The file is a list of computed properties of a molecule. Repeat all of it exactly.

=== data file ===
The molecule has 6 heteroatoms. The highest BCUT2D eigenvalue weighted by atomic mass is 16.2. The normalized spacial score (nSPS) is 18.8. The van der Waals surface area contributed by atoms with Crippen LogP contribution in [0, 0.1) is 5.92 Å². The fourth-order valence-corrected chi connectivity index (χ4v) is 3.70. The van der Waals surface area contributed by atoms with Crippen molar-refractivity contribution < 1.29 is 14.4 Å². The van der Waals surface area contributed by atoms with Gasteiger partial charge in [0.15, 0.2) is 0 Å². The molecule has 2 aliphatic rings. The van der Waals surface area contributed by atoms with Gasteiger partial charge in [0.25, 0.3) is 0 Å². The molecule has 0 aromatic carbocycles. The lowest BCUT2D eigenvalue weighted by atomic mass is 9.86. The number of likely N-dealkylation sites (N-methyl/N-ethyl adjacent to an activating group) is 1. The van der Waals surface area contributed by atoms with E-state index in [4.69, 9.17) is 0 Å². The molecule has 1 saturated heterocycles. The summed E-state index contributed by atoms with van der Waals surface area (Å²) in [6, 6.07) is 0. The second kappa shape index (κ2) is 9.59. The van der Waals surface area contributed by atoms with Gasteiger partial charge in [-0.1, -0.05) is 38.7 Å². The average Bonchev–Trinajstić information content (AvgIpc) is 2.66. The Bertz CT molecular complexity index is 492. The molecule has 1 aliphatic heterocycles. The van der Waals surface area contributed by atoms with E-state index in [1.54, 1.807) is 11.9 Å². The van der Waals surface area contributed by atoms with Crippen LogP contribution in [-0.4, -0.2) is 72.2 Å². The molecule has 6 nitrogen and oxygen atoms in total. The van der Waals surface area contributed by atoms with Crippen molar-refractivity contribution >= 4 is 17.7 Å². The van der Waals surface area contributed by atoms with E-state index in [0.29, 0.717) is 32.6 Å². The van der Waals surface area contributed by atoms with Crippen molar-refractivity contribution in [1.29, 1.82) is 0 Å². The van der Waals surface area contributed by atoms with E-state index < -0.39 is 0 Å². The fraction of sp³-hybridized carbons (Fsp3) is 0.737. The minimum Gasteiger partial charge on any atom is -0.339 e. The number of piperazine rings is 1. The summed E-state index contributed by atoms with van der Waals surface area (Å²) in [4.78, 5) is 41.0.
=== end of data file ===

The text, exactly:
The molecule has 6 heteroatoms. The highest BCUT2D eigenvalue weighted by atomic mass is 16.2. The normalized spacial score (nSPS) is 18.8. The van der Waals surface area contributed by atoms with Crippen LogP contribution in [0, 0.1) is 5.92 Å². The fourth-order valence-corrected chi connectivity index (χ4v) is 3.70. The van der Waals surface area contributed by atoms with Crippen molar-refractivity contribution < 1.29 is 14.4 Å². The van der Waals surface area contributed by atoms with Gasteiger partial charge in [0.15, 0.2) is 0 Å². The molecule has 2 aliphatic rings. The van der Waals surface area contributed by atoms with Gasteiger partial charge in [0.25, 0.3) is 0 Å². The molecule has 0 aromatic carbocycles. The lowest BCUT2D eigenvalue weighted by atomic mass is 9.86. The number of likely N-dealkylation sites (N-methyl/N-ethyl adjacent to an activating group) is 1. The van der Waals surface area contributed by atoms with E-state index in [4.69, 9.17) is 0 Å². The molecule has 1 saturated heterocycles. The summed E-state index contributed by atoms with van der Waals surface area (Å²) in [6, 6.07) is 0. The second kappa shape index (κ2) is 9.59. The van der Waals surface area contributed by atoms with Gasteiger partial charge in [-0.1, -0.05) is 38.7 Å². The average Bonchev–Trinajstić information content (AvgIpc) is 2.66. The Bertz CT molecular complexity index is 492. The molecule has 1 aliphatic heterocycles. The van der Waals surface area contributed by atoms with E-state index in [1.54, 1.807) is 11.9 Å². The van der Waals surface area contributed by atoms with Crippen LogP contribution in [-0.4, -0.2) is 72.2 Å². The molecule has 6 nitrogen and oxygen atoms in total. The van der Waals surface area contributed by atoms with Crippen molar-refractivity contribution >= 4 is 17.7 Å². The van der Waals surface area contributed by atoms with E-state index in [0.29, 0.717) is 32.6 Å². The van der Waals surface area contributed by atoms with Crippen molar-refractivity contribution in [1.29, 1.82) is 0 Å². The van der Waals surface area contributed by atoms with E-state index < -0.39 is 0 Å². The fraction of sp³-hybridized carbons (Fsp3) is 0.737. The minimum Gasteiger partial charge on any atom is -0.339 e. The number of piperazine rings is 1. The summed E-state index contributed by atoms with van der Waals surface area (Å²) in [4.78, 5) is 41.0.